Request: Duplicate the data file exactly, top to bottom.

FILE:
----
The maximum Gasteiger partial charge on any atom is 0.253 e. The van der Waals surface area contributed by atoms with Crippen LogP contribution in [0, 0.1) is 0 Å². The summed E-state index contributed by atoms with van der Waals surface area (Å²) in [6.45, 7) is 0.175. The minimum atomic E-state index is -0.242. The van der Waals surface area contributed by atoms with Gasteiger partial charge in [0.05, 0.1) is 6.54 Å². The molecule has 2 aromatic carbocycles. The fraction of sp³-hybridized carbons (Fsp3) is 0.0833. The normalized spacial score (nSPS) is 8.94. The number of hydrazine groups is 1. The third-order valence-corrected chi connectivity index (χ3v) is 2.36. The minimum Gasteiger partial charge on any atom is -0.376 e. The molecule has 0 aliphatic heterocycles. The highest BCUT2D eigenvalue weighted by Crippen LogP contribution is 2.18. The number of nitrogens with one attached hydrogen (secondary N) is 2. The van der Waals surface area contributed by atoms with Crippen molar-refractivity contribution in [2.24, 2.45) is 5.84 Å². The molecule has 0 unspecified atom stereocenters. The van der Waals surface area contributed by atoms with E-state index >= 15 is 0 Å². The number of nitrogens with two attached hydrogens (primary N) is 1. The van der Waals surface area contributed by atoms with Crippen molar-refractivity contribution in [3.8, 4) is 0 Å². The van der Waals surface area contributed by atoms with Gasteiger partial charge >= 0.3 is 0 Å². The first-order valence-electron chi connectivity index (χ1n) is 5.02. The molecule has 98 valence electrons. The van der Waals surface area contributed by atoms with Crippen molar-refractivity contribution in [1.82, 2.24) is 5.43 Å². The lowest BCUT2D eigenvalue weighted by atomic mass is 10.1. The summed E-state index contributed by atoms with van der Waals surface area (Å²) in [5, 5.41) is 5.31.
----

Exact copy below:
The maximum Gasteiger partial charge on any atom is 0.253 e. The van der Waals surface area contributed by atoms with Crippen LogP contribution in [0, 0.1) is 0 Å². The summed E-state index contributed by atoms with van der Waals surface area (Å²) in [6.45, 7) is 0.175. The minimum atomic E-state index is -0.242. The van der Waals surface area contributed by atoms with Gasteiger partial charge in [0.05, 0.1) is 6.54 Å². The molecule has 2 aromatic carbocycles. The fraction of sp³-hybridized carbons (Fsp3) is 0.0833. The normalized spacial score (nSPS) is 8.94. The number of hydrazine groups is 1. The third-order valence-corrected chi connectivity index (χ3v) is 2.36. The minimum Gasteiger partial charge on any atom is -0.376 e. The molecule has 0 aliphatic heterocycles. The highest BCUT2D eigenvalue weighted by Crippen LogP contribution is 2.18. The number of nitrogens with one attached hydrogen (secondary N) is 2. The van der Waals surface area contributed by atoms with Crippen molar-refractivity contribution in [2.24, 2.45) is 5.84 Å². The molecule has 0 unspecified atom stereocenters. The van der Waals surface area contributed by atoms with E-state index >= 15 is 0 Å². The number of nitrogens with two attached hydrogens (primary N) is 1. The van der Waals surface area contributed by atoms with Crippen molar-refractivity contribution in [3.8, 4) is 0 Å². The van der Waals surface area contributed by atoms with Gasteiger partial charge >= 0.3 is 0 Å². The first-order valence-electron chi connectivity index (χ1n) is 5.02. The molecule has 98 valence electrons. The van der Waals surface area contributed by atoms with Crippen molar-refractivity contribution in [1.82, 2.24) is 5.43 Å². The lowest BCUT2D eigenvalue weighted by atomic mass is 10.1. The summed E-state index contributed by atoms with van der Waals surface area (Å²) in [5, 5.41) is 5.31.